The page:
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PHP Foreach Loop

PHP Foreach Loop

The creators of PHP have gone to great lengths to make the language easy to use. So, not content with the loop structures already provided, they added another one especially for arrays: the foreach … as a loop. Using it, you can step through all the items in an array, one at a time, and do something with them.
The process starts with the first item and ends with the last one, so you don’t even have to know how many items there are in an array.

Example 6-6 shows how each … as can be used to rewrite Example 6-3.
Example 6-6. Walking through a numeric array using foreach … as

<?php
$paper = array("Copier", "Inkjet", "Laser", "Photo");
$j = 0;
foreach($paper as $item)
{
echo "$j: $item<br>";
++$j;
}
?>

When PHP encounters a foreach statement, it takes the first item of the array and places it in the variable following the as a keyword; and each time control flow returns to the foreach, the next array element is placed in the as a keyword. In this case, the variable $item is set to each of the four values in turn in the array $paper. Once all values have been used, execution of the loop ends. The output from this code is exactly the same as

Example 6-3. Now let’s see how foreach works with an associative array by taking a look at
Example 6-7, which is a rewrite of the second half of Example 6-5.
Example 6-7. Walking through an associative array using foreach … as

<?php
$paper = array(

'copier' => "Copier & Multipurpose",
'inkjet' => "Inkjet Printer",
'laser' => "Laser Printer",
'photo' => "Photographic Paper"

);

foreach($paper as $item => $description)
echo "$item: $description<br>";
?>

Remember that associative arrays do not require numeric indexes, so the variable $j is not used in this example. Instead, each item of the array $paper is fed into the key/value pair of variables $item and $description, from which they are printed out. The displayed result of this code is as follows:

copier: Copier & Multipurpose
inkjet: Inkjet Printer
laser: Laser Printer
photo: Photographic Paper

As an alternative syntax to foreach … as you can use the list function in conjunction with each function, as in Example 6-8.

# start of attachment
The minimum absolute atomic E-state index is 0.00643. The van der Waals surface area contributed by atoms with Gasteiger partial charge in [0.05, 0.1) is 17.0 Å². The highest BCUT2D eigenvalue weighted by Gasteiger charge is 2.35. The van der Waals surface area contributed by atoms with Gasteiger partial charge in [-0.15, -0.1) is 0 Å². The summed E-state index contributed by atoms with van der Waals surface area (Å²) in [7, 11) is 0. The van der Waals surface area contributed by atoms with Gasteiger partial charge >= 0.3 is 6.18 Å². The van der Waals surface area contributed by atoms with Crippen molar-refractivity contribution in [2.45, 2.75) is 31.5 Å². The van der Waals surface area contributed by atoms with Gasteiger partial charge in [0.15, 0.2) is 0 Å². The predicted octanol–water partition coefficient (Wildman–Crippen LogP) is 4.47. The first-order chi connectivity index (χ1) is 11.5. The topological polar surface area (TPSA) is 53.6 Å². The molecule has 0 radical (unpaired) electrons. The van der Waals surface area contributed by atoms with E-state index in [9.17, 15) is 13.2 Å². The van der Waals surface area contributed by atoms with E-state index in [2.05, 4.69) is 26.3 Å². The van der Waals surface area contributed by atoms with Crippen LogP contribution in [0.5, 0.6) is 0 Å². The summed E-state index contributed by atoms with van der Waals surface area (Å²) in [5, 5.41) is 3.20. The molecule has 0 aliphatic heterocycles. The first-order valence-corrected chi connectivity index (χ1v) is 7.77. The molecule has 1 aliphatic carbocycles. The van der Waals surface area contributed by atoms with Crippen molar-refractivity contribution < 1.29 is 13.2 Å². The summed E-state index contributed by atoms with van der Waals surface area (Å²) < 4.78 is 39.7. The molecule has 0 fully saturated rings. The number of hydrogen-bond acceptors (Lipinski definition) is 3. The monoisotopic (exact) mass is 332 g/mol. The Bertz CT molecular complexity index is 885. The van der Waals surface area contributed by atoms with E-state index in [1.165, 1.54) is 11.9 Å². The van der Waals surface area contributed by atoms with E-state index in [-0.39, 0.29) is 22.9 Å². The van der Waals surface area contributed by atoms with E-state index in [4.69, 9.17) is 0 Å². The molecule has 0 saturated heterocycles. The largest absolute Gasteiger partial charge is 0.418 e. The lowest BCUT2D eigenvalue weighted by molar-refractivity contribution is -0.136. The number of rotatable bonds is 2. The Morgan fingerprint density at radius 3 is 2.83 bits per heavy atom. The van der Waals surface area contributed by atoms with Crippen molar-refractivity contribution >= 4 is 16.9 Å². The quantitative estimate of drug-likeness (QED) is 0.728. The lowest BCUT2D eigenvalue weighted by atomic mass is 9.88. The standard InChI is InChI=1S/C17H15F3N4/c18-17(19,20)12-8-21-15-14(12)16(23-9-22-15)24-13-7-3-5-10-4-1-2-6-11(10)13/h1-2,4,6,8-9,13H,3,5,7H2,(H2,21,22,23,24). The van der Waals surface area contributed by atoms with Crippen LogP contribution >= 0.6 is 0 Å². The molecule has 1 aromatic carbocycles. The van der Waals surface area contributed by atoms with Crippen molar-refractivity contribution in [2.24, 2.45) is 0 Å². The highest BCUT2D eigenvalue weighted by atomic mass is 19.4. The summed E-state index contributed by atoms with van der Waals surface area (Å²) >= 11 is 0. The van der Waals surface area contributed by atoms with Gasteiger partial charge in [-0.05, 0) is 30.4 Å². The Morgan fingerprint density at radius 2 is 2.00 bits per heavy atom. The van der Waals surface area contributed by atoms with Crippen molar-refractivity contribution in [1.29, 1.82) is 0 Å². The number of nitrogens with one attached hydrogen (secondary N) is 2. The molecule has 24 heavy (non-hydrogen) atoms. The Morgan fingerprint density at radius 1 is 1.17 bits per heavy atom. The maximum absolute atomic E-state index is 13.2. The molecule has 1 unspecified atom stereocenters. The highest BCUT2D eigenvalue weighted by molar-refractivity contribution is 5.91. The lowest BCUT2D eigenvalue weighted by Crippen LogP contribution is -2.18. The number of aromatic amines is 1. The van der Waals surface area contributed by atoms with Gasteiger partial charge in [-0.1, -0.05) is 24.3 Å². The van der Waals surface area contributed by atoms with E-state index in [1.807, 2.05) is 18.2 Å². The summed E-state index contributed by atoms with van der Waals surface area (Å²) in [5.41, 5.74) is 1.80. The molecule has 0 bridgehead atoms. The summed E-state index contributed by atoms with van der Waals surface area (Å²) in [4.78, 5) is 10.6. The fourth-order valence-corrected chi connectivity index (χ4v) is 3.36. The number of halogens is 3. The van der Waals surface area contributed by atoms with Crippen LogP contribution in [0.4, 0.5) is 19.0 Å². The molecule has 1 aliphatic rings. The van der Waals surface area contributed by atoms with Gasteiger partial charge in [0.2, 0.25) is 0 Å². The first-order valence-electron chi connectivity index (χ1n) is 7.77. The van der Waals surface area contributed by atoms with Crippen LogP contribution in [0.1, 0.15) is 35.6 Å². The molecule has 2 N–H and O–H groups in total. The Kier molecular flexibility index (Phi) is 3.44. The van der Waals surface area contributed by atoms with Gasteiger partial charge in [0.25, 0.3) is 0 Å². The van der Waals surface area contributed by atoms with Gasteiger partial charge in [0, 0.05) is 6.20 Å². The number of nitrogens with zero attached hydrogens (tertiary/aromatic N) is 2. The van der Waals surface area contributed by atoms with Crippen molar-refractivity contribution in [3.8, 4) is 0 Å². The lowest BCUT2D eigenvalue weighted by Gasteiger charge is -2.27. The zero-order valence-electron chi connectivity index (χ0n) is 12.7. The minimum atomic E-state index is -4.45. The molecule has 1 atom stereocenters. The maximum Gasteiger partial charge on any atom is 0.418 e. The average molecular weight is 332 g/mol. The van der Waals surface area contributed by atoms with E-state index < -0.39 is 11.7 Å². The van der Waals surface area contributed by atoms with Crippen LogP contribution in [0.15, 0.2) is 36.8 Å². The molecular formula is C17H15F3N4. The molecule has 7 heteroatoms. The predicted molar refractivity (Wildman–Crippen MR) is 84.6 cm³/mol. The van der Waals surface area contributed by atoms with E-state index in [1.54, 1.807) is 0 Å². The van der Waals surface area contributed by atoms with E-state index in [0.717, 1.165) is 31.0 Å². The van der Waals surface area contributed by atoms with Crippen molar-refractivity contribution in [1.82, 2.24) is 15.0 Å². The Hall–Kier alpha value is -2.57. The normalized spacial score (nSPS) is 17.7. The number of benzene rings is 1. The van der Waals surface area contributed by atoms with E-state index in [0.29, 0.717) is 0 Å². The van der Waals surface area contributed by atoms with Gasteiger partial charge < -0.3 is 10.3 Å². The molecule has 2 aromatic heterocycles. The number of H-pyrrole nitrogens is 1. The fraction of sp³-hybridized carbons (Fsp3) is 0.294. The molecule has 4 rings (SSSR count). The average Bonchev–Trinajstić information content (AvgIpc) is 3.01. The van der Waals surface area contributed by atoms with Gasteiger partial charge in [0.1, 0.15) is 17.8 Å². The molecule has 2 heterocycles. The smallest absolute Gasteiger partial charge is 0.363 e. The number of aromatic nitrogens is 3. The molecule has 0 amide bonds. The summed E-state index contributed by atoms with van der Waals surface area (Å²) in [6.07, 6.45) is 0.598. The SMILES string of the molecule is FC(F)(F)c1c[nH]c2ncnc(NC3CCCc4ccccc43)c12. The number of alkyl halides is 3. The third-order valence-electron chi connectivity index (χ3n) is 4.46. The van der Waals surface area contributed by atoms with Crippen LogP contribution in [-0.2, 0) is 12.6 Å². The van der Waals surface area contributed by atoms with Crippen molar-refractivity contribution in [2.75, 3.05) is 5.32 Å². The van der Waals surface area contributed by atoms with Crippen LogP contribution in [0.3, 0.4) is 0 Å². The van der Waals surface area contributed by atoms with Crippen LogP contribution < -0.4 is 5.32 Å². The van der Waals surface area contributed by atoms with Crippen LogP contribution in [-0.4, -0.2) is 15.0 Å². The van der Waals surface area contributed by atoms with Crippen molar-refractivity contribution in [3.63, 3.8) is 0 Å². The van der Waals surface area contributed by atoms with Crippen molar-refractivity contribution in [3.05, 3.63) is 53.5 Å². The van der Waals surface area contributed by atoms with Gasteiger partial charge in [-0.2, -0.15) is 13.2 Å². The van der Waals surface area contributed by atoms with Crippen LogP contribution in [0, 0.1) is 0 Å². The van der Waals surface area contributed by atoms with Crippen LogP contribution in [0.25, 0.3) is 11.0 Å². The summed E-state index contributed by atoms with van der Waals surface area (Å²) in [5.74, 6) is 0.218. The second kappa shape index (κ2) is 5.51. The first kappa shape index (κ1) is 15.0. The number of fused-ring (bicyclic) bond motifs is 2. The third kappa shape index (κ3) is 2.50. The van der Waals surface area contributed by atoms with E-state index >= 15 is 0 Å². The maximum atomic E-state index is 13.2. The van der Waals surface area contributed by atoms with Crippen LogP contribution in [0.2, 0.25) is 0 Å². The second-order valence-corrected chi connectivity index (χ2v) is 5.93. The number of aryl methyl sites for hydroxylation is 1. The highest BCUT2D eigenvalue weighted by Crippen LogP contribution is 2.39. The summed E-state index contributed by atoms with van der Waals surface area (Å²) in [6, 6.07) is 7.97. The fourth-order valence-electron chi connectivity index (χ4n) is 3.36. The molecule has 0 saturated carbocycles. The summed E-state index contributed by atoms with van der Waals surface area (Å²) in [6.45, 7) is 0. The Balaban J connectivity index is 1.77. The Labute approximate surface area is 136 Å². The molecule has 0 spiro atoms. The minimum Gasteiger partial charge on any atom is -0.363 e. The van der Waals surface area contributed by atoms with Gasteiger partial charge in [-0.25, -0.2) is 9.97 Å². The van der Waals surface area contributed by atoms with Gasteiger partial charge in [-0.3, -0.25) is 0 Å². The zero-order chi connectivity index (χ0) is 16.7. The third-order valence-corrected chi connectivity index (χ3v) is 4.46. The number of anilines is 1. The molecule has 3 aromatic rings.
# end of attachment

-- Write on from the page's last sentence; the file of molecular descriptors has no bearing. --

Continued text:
Example 6-8. Walking through an associative array using each and list

<?php
$paper = array('copier' => "Copier & Multipurpose",
'inkjet' => "Inkjet Printer",
'laser' => "Laser Printer",
'photo' => "Photographic Paper");
while (list($item, $description) = each($paper))
echo "$item: $description<br>";
?>

In this example, a while loop is set up and will continue looping until each function returns a value of FALSE. Each function acts like foreach: it returns an array containing a key/value pair from the array $paper and then moves its built-in pointer to the next pair in that array. When there are no more pairs to return, each returns FALSE. The list function takes an array as its argument (in this case, the key/value pair returned by the function each) and then assigns the values of the array to the variables listed within parentheses. You can see how list works a little more clearly in Example 6-9, where an array is created out of the two strings Alice and Bob and then passed to the list function, which assigns those strings as values to the variables $a and $b.

Example 6-9. Using the list function

<?php
list($a, $b) = array('Alice', 'Bob');
echo "a=$a b=$b";
?>

The output from this code is:

a=Alice b=Bob

 

So you can take your pick when walking through arrays. Use foreach … as to create
a loop that extracts values to the variable following the as, or use each function and
create your own looping system.

<?php 
$colors = array("red", "green", "blue", "yellow"); 

foreach ($colors as $value) {
    echo "$value <br>";
}
?>

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